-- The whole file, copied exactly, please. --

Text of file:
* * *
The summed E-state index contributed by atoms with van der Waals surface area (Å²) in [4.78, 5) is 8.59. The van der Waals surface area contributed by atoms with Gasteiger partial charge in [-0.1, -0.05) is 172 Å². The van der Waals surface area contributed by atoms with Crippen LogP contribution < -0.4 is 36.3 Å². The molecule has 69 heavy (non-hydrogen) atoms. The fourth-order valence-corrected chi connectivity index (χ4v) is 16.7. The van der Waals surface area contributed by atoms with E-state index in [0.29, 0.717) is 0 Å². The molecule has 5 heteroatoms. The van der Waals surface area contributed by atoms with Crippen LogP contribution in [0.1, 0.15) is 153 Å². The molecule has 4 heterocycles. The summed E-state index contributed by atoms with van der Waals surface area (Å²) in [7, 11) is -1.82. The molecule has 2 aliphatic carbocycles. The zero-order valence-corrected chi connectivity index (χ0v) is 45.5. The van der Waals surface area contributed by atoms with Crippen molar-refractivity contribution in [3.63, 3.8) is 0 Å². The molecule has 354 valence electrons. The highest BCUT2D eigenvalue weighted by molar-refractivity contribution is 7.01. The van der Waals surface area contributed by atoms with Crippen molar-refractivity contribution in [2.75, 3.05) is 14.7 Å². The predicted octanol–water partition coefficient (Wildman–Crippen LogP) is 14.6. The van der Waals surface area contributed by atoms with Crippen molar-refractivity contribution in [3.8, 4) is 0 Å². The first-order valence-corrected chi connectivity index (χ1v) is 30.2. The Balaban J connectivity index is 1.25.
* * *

The summed E-state index contributed by atoms with van der Waals surface area (Å²) in [4.78, 5) is 8.59. The van der Waals surface area contributed by atoms with Gasteiger partial charge in [-0.1, -0.05) is 172 Å². The van der Waals surface area contributed by atoms with Crippen LogP contribution < -0.4 is 36.3 Å². The molecule has 69 heavy (non-hydrogen) atoms. The fourth-order valence-corrected chi connectivity index (χ4v) is 16.7. The van der Waals surface area contributed by atoms with E-state index in [0.29, 0.717) is 0 Å². The molecule has 5 heteroatoms. The van der Waals surface area contributed by atoms with Crippen LogP contribution in [0.1, 0.15) is 153 Å². The molecule has 4 heterocycles. The summed E-state index contributed by atoms with van der Waals surface area (Å²) in [7, 11) is -1.82. The molecule has 2 aliphatic carbocycles. The zero-order valence-corrected chi connectivity index (χ0v) is 45.5. The van der Waals surface area contributed by atoms with Crippen molar-refractivity contribution in [3.63, 3.8) is 0 Å². The molecule has 354 valence electrons. The highest BCUT2D eigenvalue weighted by molar-refractivity contribution is 7.01. The van der Waals surface area contributed by atoms with Crippen molar-refractivity contribution in [2.75, 3.05) is 14.7 Å². The predicted octanol–water partition coefficient (Wildman–Crippen LogP) is 14.6. The van der Waals surface area contributed by atoms with Crippen molar-refractivity contribution in [3.8, 4) is 0 Å². The first-order valence-corrected chi connectivity index (χ1v) is 30.2. The Balaban J connectivity index is 1.25.